Blamed in baby’s death, weakening Gordon spreads rain inland
Crew members with the Alabama Department of Transportation work to block off a flooded part of US Highway 98 while fighting rain from Tropical Storm Gordon on Wednesday, Sept. 5, 2018, in Spanish Fort, Ala. (AP Photo/Dan Anderson)
Trucks with the Alabama Department of Transportation work to block off a flooded part of US Highway 98 while fighting rain from Tropical Storm Gordon on Wednesday, Sept. 5, 2018, in Spanish Fort, Ala. Tropical Storm Gordon never became a hurricane but it was deadly all the same, as it made landfall late Tuesday just west of the Alabama-Mississippi border. (AP Photo/Dan Anderson)
Lauren Dueitt, left, and John Payne, 6, right, play in the high tide waters caused by Tropical Storm Gordon on Tuesday, Sept. 4, 2018, in Dauphin Island, Ala. (AP Photo/Dan Anderson)
Charles Phanthapannha stands in the rain outside a bar as Tropical Storm Gordon approaches on Tuesday, Sept. 4, 2018 in Mobile, Ala. Tropical-force winds from fast-moving Gordon smashed into the coastline of Alabama and the western Florida Panhandle on Tuesday evening, the frontal edge of a system just offshore that forecasters warned could become a hurricane by the time it makes landfall. (AP Photo/Dan Anderson)
Nick Eberlein, bartender at The Merry Widow, draws a new sign as Tropical Storm Gordon arrives at night on Tuesday, Sept. 4, 2018 in Mobile, Ala. Tropical-force winds from fast-moving Gordon smashed into the coastline of Alabama and the western Florida Panhandle on Tuesday evening, the frontal edge of a system just offshore that forecasters warned could become a hurricane by the time it makes landfall. (AP Photo/Dan Anderson)
DAUPHIN ISLAND, Ala. (AP) — Blamed for the death of a Florida baby and intense wind and rain that pummeled parts of the northern Gulf of Mexico coast, Tropical Depression Gordon weakened Wednesday but still spread bands of heavy rains across a swath of the South as it swirled over central Mississippi.
It promised more of the same on a forecast track expected to take it northeast into Arkansas, which was forecast to get heavy rain from the system by Wednesday night. By Saturday, what’s left of the storm was forecast to hook to the north, then northeast on a path toward the Great Lakes. National Weather Service offices in Missouri and Oklahoma said Gordon’s remnants could add to the rain caused by a frontal boundary already causing heavy rains in parts of the Midwest. Flash flood watches stretched from the Florida panhandle, through parts of southwest Alabama, Mississippi, Arkansas, Oklahoma, Kansas, Iowa and Illinois.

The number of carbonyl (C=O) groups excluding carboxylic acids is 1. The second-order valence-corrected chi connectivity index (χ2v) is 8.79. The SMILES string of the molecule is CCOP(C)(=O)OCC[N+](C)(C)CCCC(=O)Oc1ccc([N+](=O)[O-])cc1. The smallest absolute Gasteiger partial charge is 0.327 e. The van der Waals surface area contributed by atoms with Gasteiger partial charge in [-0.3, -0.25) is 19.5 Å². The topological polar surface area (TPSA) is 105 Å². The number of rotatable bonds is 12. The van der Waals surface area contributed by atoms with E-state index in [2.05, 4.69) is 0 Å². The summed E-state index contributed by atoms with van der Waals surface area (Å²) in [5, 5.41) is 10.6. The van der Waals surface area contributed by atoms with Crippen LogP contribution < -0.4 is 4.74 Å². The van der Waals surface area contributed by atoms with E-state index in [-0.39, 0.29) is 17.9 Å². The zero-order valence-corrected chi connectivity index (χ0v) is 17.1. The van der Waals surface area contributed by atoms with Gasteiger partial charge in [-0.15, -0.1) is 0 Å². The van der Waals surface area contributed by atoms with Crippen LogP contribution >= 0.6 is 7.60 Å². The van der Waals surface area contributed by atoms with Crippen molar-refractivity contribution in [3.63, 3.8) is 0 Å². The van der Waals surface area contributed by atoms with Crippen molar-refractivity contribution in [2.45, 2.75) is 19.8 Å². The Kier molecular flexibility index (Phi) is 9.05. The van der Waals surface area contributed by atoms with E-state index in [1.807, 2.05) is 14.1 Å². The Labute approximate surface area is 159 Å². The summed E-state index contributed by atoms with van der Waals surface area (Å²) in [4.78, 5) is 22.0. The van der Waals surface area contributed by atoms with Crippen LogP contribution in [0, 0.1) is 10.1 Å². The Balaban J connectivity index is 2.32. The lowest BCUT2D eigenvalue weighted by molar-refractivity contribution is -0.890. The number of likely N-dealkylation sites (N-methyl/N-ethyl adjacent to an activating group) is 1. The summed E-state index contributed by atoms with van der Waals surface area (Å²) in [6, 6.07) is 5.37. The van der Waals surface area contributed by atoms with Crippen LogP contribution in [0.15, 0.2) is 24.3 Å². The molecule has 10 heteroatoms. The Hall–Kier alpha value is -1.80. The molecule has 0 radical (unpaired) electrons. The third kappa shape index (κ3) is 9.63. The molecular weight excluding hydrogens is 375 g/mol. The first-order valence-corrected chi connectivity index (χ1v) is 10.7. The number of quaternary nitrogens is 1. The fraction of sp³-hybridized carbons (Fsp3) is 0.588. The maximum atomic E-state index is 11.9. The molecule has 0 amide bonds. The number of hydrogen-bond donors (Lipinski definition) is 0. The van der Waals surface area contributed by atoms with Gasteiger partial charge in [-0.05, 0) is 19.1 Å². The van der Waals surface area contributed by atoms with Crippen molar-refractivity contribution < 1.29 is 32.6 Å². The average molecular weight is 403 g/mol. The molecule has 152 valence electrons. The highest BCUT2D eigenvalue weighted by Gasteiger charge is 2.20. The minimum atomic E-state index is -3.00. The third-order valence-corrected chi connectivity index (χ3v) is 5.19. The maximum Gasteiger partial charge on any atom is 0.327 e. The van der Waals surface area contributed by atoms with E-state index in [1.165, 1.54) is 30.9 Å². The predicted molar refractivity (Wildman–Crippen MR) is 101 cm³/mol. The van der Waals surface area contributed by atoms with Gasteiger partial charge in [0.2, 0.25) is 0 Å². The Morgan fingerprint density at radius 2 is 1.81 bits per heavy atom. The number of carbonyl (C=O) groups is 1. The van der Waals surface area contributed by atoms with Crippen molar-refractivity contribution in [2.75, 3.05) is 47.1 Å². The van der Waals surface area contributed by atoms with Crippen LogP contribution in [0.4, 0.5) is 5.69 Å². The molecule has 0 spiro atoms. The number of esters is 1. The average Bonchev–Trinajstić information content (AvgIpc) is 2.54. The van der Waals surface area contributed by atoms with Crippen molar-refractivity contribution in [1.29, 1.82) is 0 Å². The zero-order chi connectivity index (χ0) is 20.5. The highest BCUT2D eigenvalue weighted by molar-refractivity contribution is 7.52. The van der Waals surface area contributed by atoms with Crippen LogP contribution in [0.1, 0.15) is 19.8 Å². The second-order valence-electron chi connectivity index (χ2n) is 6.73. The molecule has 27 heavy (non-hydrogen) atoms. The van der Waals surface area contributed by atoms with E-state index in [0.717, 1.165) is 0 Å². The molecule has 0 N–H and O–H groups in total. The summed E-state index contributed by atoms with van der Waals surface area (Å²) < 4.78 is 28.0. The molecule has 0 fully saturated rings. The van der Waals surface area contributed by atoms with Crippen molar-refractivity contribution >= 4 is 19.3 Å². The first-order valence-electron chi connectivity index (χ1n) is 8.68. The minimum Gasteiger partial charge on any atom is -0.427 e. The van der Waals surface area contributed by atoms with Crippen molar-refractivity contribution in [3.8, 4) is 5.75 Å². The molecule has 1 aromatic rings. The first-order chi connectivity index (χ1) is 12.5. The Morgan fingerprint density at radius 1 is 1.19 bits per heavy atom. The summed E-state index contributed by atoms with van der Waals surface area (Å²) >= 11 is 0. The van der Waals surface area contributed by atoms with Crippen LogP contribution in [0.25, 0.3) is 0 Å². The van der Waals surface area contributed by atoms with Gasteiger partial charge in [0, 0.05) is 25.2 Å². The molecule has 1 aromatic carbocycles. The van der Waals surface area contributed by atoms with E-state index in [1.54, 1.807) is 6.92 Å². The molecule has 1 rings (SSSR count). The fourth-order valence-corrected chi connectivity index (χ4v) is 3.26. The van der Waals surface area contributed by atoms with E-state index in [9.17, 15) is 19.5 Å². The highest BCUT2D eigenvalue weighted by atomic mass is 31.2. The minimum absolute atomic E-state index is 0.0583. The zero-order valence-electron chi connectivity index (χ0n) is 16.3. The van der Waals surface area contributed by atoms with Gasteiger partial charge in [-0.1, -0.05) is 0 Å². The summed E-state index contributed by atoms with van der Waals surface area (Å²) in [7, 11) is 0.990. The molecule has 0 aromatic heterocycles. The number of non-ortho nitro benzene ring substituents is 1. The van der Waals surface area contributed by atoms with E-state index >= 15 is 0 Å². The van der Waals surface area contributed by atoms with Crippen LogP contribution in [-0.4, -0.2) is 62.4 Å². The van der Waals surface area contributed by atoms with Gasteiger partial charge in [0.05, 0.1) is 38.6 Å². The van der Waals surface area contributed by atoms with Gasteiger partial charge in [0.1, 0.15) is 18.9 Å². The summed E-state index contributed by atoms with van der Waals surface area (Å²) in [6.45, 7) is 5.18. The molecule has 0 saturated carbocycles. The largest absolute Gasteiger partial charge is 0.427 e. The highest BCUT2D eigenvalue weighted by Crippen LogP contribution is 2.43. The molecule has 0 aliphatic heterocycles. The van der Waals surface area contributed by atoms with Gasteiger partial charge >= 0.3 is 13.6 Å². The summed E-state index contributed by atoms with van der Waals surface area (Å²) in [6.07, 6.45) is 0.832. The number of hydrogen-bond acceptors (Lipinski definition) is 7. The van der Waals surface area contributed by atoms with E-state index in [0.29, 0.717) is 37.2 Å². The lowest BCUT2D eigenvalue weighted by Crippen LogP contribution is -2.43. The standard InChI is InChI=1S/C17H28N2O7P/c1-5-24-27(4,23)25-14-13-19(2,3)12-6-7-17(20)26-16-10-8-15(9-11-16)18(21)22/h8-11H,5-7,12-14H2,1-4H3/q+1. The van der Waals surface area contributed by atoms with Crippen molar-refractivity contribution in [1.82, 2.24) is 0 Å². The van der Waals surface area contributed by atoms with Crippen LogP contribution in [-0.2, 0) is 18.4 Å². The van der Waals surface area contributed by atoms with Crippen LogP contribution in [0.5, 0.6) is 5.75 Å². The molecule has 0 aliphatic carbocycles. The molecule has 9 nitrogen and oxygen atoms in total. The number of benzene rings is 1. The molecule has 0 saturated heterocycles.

Gordon never reached hurricane strength by the time it came ashore Tuesday night just west of the Mississippi-Alabama line. Its maximum sustained winds reached 70 mph (112 kph). It knocked out power to at least 27,000 utility customers in Florida, Alabama and Mississippi. By Wednesday afternoon the numbers were down to about 5,800 in Alabama, 3,000 in Mississippi and a little more than 2,000 in Florida.
Pictures on social media showed damaged roofs and debris-strewn beaches and roads. However, no major damage or serious injuries were reported, other than the one fatality — a baby in a mobile home, struck by a large tree limb in Pensacola late Tuesday.
Neighbors told the newspaper the victim was about 10 months old, but the Escambia County Sheriff’s Office confirmed the child was 2 years old.